- Budget - "Poverty and shame will come to him who neglects discipline, but he who regards reproof will be honored" (Proverbs 13:18). Every one of our children should learn to live on reasonable budgets. The best way for parents to teach a budget is to live on a budget themselves. There is no greater financial asset that parents can leave their children than to know how to establish and live on a balanced budget. Overspending should be so discouraged in Christian homes that children wouldn't even consider it a possibility in their own homes later. Remember, at best, the tug of worldly ways will tempt them to go down the wrong paths. At worst, the lack of training will send them down these paths without a way back.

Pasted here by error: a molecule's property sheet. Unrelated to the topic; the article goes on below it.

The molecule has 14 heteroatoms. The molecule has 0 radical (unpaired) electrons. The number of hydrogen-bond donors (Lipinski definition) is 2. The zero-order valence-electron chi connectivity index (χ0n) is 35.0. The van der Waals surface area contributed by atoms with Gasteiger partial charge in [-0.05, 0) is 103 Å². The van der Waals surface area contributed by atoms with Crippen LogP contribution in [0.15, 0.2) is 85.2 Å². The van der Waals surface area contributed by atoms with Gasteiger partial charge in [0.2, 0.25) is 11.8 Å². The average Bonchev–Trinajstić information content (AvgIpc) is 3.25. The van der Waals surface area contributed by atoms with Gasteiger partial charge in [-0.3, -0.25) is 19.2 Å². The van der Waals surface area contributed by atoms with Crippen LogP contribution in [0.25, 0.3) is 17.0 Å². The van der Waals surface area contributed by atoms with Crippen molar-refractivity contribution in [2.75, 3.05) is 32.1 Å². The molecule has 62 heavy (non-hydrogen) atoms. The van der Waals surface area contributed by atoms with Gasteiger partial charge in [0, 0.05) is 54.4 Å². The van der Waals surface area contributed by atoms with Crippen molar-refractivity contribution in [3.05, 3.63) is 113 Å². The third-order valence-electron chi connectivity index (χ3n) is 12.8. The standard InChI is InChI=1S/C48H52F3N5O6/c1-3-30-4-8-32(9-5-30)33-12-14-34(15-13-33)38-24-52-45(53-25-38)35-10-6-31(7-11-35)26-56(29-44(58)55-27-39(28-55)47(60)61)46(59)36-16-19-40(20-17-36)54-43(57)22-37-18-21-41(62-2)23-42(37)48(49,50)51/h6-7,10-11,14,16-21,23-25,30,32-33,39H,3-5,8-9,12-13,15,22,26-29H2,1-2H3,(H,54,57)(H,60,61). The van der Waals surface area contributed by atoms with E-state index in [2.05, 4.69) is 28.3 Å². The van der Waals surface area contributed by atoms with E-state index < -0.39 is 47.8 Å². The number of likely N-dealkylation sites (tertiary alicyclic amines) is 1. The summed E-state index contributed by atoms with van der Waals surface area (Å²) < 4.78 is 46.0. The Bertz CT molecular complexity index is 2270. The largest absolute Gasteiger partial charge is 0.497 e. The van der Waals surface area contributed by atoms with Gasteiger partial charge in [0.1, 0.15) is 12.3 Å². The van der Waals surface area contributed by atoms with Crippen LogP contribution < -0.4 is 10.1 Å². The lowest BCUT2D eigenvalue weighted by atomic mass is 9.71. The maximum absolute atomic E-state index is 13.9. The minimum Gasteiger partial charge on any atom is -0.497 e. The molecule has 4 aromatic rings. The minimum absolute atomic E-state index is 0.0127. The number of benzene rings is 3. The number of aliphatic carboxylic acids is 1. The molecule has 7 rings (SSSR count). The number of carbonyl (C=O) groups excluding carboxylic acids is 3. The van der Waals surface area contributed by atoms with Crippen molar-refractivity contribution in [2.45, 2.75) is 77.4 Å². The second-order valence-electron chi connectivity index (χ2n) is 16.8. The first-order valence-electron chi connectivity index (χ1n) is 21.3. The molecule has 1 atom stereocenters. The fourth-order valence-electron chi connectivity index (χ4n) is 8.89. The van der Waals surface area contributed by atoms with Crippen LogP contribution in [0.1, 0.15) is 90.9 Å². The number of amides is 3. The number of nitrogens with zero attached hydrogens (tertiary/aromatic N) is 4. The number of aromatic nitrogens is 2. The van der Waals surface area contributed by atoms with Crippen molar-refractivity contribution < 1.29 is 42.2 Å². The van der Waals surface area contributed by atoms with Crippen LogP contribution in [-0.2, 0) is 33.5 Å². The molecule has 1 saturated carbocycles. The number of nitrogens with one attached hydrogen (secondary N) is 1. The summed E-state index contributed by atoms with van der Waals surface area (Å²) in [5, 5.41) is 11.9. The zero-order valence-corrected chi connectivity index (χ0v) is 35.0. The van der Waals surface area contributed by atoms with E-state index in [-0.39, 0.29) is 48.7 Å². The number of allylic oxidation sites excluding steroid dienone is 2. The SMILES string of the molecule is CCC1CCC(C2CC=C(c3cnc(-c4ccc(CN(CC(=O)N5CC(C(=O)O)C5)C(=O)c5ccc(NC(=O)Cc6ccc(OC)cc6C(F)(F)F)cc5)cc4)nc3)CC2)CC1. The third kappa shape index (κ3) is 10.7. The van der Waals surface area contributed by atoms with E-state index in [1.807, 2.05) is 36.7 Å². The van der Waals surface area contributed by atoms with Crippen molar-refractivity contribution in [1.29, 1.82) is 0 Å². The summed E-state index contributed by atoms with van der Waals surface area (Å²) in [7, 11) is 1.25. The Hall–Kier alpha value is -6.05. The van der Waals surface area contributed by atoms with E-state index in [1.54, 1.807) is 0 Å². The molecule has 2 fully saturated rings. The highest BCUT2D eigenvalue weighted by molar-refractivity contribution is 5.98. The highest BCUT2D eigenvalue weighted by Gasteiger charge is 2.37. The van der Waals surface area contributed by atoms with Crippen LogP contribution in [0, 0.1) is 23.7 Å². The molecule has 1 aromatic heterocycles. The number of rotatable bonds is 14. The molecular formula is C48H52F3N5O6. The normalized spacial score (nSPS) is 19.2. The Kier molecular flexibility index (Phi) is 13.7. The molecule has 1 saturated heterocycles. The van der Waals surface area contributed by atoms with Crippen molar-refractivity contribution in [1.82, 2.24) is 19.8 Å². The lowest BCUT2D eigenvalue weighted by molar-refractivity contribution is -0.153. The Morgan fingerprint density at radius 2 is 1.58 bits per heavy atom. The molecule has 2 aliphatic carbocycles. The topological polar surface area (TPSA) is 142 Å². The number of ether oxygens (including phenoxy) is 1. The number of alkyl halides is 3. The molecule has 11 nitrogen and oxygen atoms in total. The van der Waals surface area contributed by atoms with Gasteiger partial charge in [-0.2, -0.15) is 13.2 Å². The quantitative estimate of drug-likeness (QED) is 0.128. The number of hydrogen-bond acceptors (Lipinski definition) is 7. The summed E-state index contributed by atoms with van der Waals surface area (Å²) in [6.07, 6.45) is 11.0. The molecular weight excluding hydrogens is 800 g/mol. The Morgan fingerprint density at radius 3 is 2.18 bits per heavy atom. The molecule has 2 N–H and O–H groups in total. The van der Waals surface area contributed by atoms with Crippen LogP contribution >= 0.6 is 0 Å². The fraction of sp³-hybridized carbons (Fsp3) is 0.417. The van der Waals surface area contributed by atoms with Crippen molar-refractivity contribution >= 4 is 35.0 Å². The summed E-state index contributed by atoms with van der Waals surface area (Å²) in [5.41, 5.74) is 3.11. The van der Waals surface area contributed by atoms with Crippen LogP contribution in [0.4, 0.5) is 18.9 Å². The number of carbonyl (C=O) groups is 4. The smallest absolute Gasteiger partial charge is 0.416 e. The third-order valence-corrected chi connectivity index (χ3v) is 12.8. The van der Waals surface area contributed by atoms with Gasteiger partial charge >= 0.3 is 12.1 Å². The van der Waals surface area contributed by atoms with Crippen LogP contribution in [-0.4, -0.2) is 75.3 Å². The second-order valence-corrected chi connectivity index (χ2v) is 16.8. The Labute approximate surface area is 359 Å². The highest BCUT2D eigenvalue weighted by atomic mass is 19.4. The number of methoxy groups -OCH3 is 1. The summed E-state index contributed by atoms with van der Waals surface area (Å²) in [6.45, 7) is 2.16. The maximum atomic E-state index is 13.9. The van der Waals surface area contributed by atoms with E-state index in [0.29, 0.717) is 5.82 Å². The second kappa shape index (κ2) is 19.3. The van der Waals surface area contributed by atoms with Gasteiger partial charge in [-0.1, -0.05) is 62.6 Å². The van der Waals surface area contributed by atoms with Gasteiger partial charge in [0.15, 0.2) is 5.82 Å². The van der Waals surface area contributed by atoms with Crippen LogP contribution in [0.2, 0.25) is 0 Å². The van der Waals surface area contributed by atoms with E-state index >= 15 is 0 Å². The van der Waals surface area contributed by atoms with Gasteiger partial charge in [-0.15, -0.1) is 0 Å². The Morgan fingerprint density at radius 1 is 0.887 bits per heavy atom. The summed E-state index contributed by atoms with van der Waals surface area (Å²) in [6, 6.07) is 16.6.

HOW TO HELP
Obviously, many more principles that are needed to steer our families and friends down the right path to God's plan are found in God's Word. I encourage every couple to start a study of God's financial principles and begin to implement them in your own lives. If you need an excellent guide, call Christian Financial Concepts at 1-800-722-1976 or click here to find a listing of biblestudies and the workbook: How to Manage Your Money.
Once you have applied God's principles in your own lives, begin a Bible study in your church or home and share what you've learned with others. Help your church establish a regular teaching program on biblical finances and a counseling program to help families that have symptoms already. A part of every pastor's premarital counseling program should include a course on biblical principles of finance and a course on budgeting, in which the couple actually establish their first year's budget.
CFC also has a premarital workbook called Money Before Marriage that is recommended for engaged couples and newlyweds. Click here to view that workbook and the list of other CFC guides for couples.